Some products have thousands of reviews; others have none. Both are telling.
Amazon has not only revolutionized online shopping, but it’s turned the publishing industry on its ear. Anyone who can download a file can also publish a book, which can be unsettling for the book buyers. Amazon is actually making those book buyers into publishers in a sense, or at least “board members” of the publishing empire, although it takes a lot of book buyers to count as one vote.
Introduced just over a year ago, Amazon Scout lets readers weigh in on the books they want to see published. Authors submit complete manuscripts, which are professionally edited with eye-catching book covers, and Amazon Scout chooses which are suitable for campaigning. Once selected for the Kindle Scout campaign, authors have 30 days to get votes, or nominations, for their books. Anyone with an Amazon account can vote, but they can only vote for three books during the 30-day period. If a book they nominated wins, everyone who voted for it gets a free copy.
Intensely selective, Amazon Scout has only published 100 books in the past 17 months.
Ferris Robinson, editor of The Lookout Mountain Mirror and The Signal Mountain Mirror, hopes that the odds are in her favor. She decided to submit her debut novel, “Making Arrangements,” to Kindle Scout last month, despite having procured an agent previously.
“I had a wonderful agent, but she left the publishing industry before she sold my book. (I prefer not to think that dealing with me and my novel were the last straws in her career.) I put ‘Making Arrangements’ away for a couple of years, then after some encouragement from a friend, I rewrote it.”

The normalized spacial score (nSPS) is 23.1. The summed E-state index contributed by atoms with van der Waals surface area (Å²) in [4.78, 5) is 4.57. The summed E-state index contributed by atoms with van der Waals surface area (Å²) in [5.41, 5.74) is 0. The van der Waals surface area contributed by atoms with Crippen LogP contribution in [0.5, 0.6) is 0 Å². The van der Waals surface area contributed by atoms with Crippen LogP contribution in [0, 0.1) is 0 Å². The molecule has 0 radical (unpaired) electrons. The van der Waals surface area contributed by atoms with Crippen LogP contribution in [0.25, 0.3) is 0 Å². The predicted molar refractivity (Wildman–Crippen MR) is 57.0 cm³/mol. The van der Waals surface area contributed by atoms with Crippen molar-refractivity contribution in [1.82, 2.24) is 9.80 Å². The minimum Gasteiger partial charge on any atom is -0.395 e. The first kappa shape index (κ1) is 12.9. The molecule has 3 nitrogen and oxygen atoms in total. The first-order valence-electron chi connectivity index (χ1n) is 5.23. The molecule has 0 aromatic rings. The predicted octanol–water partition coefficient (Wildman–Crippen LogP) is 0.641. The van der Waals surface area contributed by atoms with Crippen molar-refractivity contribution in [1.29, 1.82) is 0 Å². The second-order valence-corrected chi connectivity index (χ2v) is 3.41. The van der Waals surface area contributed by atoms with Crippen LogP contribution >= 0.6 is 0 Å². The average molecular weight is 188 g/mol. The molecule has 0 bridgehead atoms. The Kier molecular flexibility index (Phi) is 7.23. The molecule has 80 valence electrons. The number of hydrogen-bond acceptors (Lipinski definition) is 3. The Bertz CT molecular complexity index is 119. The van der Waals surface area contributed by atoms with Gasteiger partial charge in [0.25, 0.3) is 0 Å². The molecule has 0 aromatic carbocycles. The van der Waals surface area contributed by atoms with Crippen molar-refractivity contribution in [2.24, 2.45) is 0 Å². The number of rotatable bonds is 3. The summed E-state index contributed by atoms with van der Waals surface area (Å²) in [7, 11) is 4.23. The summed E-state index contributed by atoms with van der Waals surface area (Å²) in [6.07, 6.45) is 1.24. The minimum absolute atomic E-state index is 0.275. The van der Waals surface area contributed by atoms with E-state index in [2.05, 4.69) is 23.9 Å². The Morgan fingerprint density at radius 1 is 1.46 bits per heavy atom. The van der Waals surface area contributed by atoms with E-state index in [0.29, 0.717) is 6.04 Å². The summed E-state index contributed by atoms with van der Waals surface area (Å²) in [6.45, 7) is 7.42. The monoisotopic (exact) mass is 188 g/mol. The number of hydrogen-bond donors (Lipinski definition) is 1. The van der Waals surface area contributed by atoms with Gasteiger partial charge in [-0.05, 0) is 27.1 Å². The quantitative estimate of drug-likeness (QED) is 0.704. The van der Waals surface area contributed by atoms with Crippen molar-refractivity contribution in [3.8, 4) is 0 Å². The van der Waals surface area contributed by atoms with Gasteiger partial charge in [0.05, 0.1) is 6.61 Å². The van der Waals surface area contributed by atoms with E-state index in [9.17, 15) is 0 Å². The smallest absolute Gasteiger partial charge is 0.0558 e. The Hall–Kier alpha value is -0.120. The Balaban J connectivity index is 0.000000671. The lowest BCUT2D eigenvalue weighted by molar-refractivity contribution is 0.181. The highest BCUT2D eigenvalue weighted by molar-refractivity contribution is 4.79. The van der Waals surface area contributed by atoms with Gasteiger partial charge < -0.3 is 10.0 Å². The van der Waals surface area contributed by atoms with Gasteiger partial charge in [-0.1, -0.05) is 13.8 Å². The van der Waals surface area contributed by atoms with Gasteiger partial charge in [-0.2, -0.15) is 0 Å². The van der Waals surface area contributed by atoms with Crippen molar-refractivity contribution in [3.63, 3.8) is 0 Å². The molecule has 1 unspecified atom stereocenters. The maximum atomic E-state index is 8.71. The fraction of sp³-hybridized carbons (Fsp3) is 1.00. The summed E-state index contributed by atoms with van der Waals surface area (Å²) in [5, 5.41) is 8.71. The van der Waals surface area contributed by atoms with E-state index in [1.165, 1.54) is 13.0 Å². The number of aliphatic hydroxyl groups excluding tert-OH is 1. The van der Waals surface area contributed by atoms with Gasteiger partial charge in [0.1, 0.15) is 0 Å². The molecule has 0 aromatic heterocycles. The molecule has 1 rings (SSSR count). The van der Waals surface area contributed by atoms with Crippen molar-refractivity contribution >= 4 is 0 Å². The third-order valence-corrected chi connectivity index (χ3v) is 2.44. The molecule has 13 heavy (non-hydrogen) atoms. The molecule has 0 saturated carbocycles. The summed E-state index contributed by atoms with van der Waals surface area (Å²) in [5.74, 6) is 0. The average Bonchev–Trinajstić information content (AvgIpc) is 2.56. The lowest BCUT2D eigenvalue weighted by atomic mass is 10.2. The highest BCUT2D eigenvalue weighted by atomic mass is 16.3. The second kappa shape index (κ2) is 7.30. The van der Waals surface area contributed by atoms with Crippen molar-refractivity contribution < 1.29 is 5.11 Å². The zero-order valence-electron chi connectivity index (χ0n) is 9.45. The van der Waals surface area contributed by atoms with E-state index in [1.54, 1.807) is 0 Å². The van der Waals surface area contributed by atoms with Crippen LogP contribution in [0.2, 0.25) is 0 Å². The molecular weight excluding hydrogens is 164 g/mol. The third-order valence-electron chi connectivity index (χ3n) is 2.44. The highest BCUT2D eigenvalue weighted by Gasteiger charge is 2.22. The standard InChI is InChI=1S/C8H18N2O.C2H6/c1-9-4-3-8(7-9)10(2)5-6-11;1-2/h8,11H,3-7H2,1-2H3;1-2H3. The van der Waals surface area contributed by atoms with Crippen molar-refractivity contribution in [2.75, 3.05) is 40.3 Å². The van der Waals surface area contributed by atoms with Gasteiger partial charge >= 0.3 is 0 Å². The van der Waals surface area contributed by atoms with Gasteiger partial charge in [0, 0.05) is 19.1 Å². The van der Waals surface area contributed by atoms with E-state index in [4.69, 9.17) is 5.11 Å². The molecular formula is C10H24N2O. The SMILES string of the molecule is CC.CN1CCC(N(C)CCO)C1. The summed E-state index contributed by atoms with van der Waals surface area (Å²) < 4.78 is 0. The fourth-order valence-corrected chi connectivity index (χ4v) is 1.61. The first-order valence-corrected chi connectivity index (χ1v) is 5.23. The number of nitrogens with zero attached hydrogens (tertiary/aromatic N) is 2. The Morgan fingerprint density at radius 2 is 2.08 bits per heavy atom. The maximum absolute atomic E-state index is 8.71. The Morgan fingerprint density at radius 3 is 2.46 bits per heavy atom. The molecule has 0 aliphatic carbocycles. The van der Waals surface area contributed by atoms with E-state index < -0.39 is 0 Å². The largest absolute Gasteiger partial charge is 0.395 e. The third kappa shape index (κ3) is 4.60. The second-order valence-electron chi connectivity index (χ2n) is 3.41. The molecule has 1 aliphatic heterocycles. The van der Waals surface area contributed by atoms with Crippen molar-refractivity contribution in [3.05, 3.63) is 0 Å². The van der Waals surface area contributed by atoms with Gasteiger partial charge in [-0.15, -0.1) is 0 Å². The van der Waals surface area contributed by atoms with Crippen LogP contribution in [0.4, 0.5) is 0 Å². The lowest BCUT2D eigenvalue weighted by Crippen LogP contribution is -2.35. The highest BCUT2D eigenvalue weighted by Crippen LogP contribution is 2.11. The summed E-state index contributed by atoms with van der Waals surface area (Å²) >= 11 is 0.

Ferris considered trying to procure another literary agent, but decided to investigate Kindle Scout. “It’s so quick! I found out within two days of submission that ‘Making Arrangements’ was live, so I am scrambling around trying to get folks to vote! I am mortified at how aggressive I am, but if my novel is chosen for publication, everyone who nominated it will get a free copy. So I console myself with that somewhat,” she said.
Her novel is set outside of Chattanooga, in the fictional town of Barrington, which may be vaguely familiar to Chattanooga residents. Characters in “Making Arrangements” include a little stray dog that leaves masses of soft white fur everywhere, a grammar-butchering fashion plate, and a heavy-hipped protagonist who has her fit husband on a pedestal.
“Making Arrangements” is described as: “Against all odds, cancer survivor Lang Eldridge is celebrating the one-year anniversary of her ‘death sentence’ when her beloved husband drops dead on the tennis court. Devoted to him, she reels from the loss, focusing on her precious granddaughter but struggling with her bossy only child, Teddy, and his aloof girlfriend, Sarah. With her beloved family home in jeopardy, Lang realizes her husband wasn’t as perfect as she thought. The secret he carried to his grave can ruin her life. If she lets it.”
The campaign for “Making Arrangements” runs through April 9, and you can read the first few chapters and nominate it at www.ferrisrobinson.com, or vote on the Kindle Scout website.